Eamonn Nolan Farm Plastics Collection has been collecting and recycling all forms of farm plastic, silage wrap, silage pit covers, chemical containers, netting, twine, fertiliser and feed bags in the South-East region since 2000.
A suckler beef farmer based in Gowran, Co. Kilkenny, Eamonn is contracted by the IFFPG (Irish Farm Film Producers Group) to collect and recycle farm plastics in counties Kilkenny, Wexford, Carlow and Wicklow. Since last October, he has also provided a tyre collection and recycling service to retailers throughout Leinster.
The IFFPG is Ireland’s only Government licensed recycling compliance scheme which is responsible for providing an efficient and cost-effective farm plastics recycling service to farmers nationwide. As one of only six approved IFFPG contractors, Eamonn Nolan Farm Plastics Collection (formerly known as CTB Recycling) collects both at the farmyard and at designated bring centres.
The IFFPG is committed to ensuring that the national recycling targets set out by the Government are exceeded. This is achieved by operating approximately 235 bring centres as well as providing a farmyard collection service. The IFFPG is currently recycling in excess of 25,000 tonnes of farm plastics annually, which equates to a national recycling rate of 71 per cent. The scheme is “not for profit” and is funded through a levy that is charged to members. Additional funding is received through a weight-based collection charge that farmers pay.
The enforcement of the Farm Plastics Regulations is the responsibility of local authorities through their waste enforcement officers. IFFPG assists the efforts of local authorities through the activities of its Compliance Officer.
There are a number of very good reasons why farmers should recycle their farm plastics. It’s the most cost-effective and convenient means of managing your plastics, with the average farmer being only six miles from his local bring centre. There are also cross compliance advantages and, of course, it’s the most environmentally friendly means of managing your farm plastics waste.
“The vast majority of farmers are now compliant with the farm plastics recycling scheme. You rarely see illegal farmyard burning anymore,” Eamonn says.
“We’ve been working on behalf of the IFFPG since they started and are also a registered Repak ELT collector. We collect both at the farmyard and at designated bring centres in the South-East. We’ll take any type of plastic, netting or twine and also provide a scrap collection service for farmers. Every year we’re getting busier.”
Farmers are charged for silage plastics by weight at collections. The collection charge that applies at bring centres is €30 a tonne, while it costs €80 a tonne to have plastics collected from the farm, or a minimum of €40 for 500kg, which equates to over 2,000 wraps. According to Eamonn, whose customers include dairy farmers, beef farmers and horse trainers, the average collection weight is 800kg.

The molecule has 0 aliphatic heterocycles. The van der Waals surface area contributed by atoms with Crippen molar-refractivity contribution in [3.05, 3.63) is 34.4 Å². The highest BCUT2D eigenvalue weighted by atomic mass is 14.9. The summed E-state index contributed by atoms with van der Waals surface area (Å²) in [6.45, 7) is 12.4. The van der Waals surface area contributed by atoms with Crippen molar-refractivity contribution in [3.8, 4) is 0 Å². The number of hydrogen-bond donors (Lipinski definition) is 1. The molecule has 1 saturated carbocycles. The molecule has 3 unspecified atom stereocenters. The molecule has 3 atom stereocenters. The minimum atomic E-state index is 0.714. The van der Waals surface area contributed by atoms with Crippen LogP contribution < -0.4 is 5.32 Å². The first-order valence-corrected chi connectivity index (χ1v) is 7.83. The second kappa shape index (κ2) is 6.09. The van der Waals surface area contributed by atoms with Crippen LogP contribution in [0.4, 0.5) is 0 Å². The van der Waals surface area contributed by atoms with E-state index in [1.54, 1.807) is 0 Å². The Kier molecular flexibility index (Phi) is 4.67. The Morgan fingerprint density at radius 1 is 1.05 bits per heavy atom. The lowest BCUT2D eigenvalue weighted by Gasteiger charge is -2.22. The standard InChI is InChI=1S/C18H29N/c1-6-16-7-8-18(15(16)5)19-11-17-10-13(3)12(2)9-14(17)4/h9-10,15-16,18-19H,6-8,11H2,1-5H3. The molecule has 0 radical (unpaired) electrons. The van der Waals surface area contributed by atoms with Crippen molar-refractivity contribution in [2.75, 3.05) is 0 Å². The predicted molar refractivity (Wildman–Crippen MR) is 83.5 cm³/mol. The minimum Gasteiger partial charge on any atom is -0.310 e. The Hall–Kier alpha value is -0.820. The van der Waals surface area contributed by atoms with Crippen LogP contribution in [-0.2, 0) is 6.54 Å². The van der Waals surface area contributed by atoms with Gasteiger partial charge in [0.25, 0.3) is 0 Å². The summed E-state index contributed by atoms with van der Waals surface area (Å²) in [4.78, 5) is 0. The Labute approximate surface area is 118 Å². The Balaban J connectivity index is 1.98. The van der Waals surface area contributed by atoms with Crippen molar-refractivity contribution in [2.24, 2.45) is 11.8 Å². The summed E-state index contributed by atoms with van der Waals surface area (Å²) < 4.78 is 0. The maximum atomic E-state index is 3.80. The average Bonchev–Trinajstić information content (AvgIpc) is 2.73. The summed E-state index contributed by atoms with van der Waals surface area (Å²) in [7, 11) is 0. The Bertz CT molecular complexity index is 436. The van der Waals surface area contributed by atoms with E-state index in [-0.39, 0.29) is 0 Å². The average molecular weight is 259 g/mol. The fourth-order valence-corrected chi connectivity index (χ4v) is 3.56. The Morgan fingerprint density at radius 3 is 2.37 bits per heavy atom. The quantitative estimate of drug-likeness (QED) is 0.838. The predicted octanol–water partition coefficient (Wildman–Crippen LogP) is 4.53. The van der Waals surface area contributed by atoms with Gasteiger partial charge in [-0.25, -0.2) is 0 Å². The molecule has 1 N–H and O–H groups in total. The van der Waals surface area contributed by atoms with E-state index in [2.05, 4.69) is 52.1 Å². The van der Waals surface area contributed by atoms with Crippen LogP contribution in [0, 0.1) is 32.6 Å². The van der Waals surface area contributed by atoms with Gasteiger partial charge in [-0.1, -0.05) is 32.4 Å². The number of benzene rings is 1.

There is a reduced collection rate for farmers who keep the six-digit label code they received on their receipt / invoice when purchasing their farm film. Farmers should present their silage plastics loose, clean and dry for recycling. In the case of non-silage plastics (fertiliser and meal bags, drums and netting), they should be segregated by plastic type, bagged and presented for recycling. In the case of bulk fertiliser bags, it is very important the inner liners are removed and bagged separately, while in the case of drums, it’s essential that they are triple-rinsed.
IFFPG contractors such as Eamonn Nolan Farm Plastics Collection have their trucks fitted with sophisticated weight cell equipment which is used at farmyards to accurately weigh the plastic and charge the farmer accordingly. The contractors weigh plastic at bring centres on static weigh bridges (where they exist) and mobile weigh bridges. Once the plastic is collected, it is baled up for shipping and is recycled into refuse sacks, piping, damp proofing products and even garden furniture.
“The plastic is brought back to our Gowran facility for sorting and baling. Each bale weighs 750kg. Every load we send to Dublin Port for shipping to the UK and Holland weighs about 26 tonnes,” Eamonn explains.
Eamonn has two trucks as well as a JCB Fastrac and two teleporters dedicated to his farm plastics collection business. A Foden artic is fitted with a state-of-the-art crane and pulls two different ejector trailers, while a DAF rigid has a drag trailer and weigh bridge. The JCB Fastrac is usually rigged up to one of two Dennison trailers owned by the affable Kilkenny man.
There are four full-time and four part-time staff employed in the business. The full-time staff are Tom Jacob, Thomas Dreeling, Cain Winefield and Patrick O’Connor, while Eamonn’s son Christopher, who works in banking during the week, and his neighbour James Delahunty, are among those who help out in their spare time.
“I’m fortunate to have a good team around me. We pride ourselves on our reliable, efficient and friendly service,” continues Eamonn, who is married to Margaret.
“Our busiest months of the year are May and June when the bring centres are open and operating at full capacity. I would like to take this opportunity to thank our customers for their continued support and look forward to catering for all their farm plastics collection needs for many more years to come.”
Eamonn Nolan Farm
Telephone: 087 4129073
Email: [email protected]
Taken from Irish Tractor & Agri magazine Vol 6 No 5, August 2018